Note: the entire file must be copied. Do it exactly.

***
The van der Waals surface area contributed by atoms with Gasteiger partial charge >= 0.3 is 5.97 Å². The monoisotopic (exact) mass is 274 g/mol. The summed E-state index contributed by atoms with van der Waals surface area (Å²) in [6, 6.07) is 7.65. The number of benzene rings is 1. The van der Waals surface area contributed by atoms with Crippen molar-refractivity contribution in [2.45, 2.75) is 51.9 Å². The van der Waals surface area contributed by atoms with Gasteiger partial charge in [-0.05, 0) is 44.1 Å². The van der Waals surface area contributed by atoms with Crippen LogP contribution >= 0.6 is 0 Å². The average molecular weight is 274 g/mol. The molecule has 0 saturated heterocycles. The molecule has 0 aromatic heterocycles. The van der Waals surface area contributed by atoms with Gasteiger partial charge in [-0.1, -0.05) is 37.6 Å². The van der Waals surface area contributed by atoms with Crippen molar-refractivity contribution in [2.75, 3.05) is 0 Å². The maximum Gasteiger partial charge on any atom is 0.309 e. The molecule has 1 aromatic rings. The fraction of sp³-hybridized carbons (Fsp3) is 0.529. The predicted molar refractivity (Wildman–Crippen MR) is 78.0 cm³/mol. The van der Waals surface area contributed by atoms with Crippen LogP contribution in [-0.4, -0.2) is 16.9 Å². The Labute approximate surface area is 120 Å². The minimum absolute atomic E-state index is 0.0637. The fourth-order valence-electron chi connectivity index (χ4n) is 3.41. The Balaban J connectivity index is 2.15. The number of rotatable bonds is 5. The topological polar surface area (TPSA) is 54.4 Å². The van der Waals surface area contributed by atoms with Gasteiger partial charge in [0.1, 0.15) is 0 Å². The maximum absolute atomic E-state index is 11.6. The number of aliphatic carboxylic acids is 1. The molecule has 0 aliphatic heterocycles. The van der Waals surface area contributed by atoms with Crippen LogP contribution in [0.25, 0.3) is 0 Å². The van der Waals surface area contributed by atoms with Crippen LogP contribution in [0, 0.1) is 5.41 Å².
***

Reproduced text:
The van der Waals surface area contributed by atoms with Gasteiger partial charge >= 0.3 is 5.97 Å². The monoisotopic (exact) mass is 274 g/mol. The summed E-state index contributed by atoms with van der Waals surface area (Å²) in [6, 6.07) is 7.65. The number of benzene rings is 1. The van der Waals surface area contributed by atoms with Crippen molar-refractivity contribution in [2.45, 2.75) is 51.9 Å². The van der Waals surface area contributed by atoms with Gasteiger partial charge in [-0.05, 0) is 44.1 Å². The van der Waals surface area contributed by atoms with Crippen LogP contribution >= 0.6 is 0 Å². The average molecular weight is 274 g/mol. The molecule has 0 saturated heterocycles. The molecule has 0 aromatic heterocycles. The van der Waals surface area contributed by atoms with Gasteiger partial charge in [-0.1, -0.05) is 37.6 Å². The van der Waals surface area contributed by atoms with Crippen molar-refractivity contribution in [2.75, 3.05) is 0 Å². The maximum Gasteiger partial charge on any atom is 0.309 e. The molecule has 1 aromatic rings. The fraction of sp³-hybridized carbons (Fsp3) is 0.529. The predicted molar refractivity (Wildman–Crippen MR) is 78.0 cm³/mol. The van der Waals surface area contributed by atoms with Crippen LogP contribution in [-0.4, -0.2) is 16.9 Å². The Labute approximate surface area is 120 Å². The minimum absolute atomic E-state index is 0.0637. The fourth-order valence-electron chi connectivity index (χ4n) is 3.41. The Balaban J connectivity index is 2.15. The number of rotatable bonds is 5. The topological polar surface area (TPSA) is 54.4 Å². The van der Waals surface area contributed by atoms with Gasteiger partial charge in [0.1, 0.15) is 0 Å². The maximum absolute atomic E-state index is 11.6. The number of aliphatic carboxylic acids is 1. The molecule has 0 aliphatic heterocycles. The van der Waals surface area contributed by atoms with Crippen LogP contribution in [0.25, 0.3) is 0 Å². The van der Waals surface area contributed by atoms with Crippen LogP contribution in [0, 0.1) is 5.41 Å².